The Rainbow Bridge
Who would have thought that there is actually something called the Rainbow Bridge? For those of you like me who have never (before last week) been to Lake Powell, you're probably thinking, "What is this? Some sort of clever method of tying in the rainbow baby idea to a vacation blog post?" The answer is most certainly, not really. Ha! There is actually a natural rock bridge that resides peacefully nestled in an isolated canyon at the base of Navajo Mountain. We had the fortune of approaching this beautiful National Monument by boat through what could aptly be described as a natural Venice. The waterways formed a grid of twists and turns that provided a stunning pathway to the trailhead which featured enormous caverns and towering rock formations. This water canal system eventually led to a dock that is tethered to the start point of the hiking trail that leads to the Rainbow Bridge. The hike was a half mile or so. Despite the heat, it was an easy jaunt (even with a 3 year old), as the trail is well groomed and only consists of a mild incline. As you round the final turn, the Rainbow Bridge reveals itself. It is absolutely beautiful. It's awesome size and shape are truly a sight to behold. It was a task to keep my brain from connecting seemingly unrelated parallels to this ancient geological phenomenon, and the TTC journey we currently are on now. I couldn't help but think about how many centuries this bridge took to develop and become the "rainbow" that it is today. The trials, tribulations, and sometimes brutal conditions which took place in order for this sandstone and rock structure to exist, felt completely applicable to the road we have traveled and continue to navigate now on the path to rainbow baby number 2. Silly as it sounds, this natural national monument meant a little more to my wife and I than we let on. If we were ever to have a wish upon a star moment, this was it. Can you imagine the absurdity? Two people in their late 30’s at a proverbial get pregnant wishing well... I’ll tell you, I’m don’t care how childish it sounds. I’d attempt to catch a unicorn if I thought it would help. Every striation and elaborate line of color on these rock walls represented a period of time that was full of struggle and development. Somehow in this, we found comfort and could relate. It was almost a heart to heart moment with an inanimate object. It was an experience that I can't truly articulate in words. The awe inspiring bridge was incredible in and of itself, but the symbolic and heartfelt meaning it had to Kim and I was equally important. If anyone who reads this has an opportunity to go to Lake Powell and the Rainbow Bridge National Monument, I highly recommend it.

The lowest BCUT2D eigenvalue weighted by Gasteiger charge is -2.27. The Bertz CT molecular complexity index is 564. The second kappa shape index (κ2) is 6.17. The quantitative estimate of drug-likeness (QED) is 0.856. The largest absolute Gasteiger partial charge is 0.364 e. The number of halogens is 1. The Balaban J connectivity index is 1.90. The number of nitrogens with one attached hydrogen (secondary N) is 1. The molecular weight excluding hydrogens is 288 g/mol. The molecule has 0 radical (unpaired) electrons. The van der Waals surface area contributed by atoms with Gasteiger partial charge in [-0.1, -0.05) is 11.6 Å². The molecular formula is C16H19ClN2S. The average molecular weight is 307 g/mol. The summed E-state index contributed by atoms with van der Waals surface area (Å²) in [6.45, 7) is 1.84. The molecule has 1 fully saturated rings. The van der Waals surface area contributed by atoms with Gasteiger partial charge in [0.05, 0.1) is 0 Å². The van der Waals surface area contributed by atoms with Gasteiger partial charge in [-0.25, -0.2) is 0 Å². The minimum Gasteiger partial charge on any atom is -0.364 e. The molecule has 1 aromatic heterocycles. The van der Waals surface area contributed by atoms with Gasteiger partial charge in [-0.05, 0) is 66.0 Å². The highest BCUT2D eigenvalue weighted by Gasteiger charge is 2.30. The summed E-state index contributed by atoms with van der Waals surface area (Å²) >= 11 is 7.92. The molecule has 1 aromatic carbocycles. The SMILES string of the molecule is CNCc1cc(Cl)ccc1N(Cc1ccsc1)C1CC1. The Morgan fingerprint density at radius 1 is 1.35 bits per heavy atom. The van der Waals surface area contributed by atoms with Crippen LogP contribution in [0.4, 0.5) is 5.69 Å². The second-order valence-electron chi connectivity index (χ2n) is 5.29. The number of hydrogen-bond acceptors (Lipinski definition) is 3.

Written by Mark Morrison

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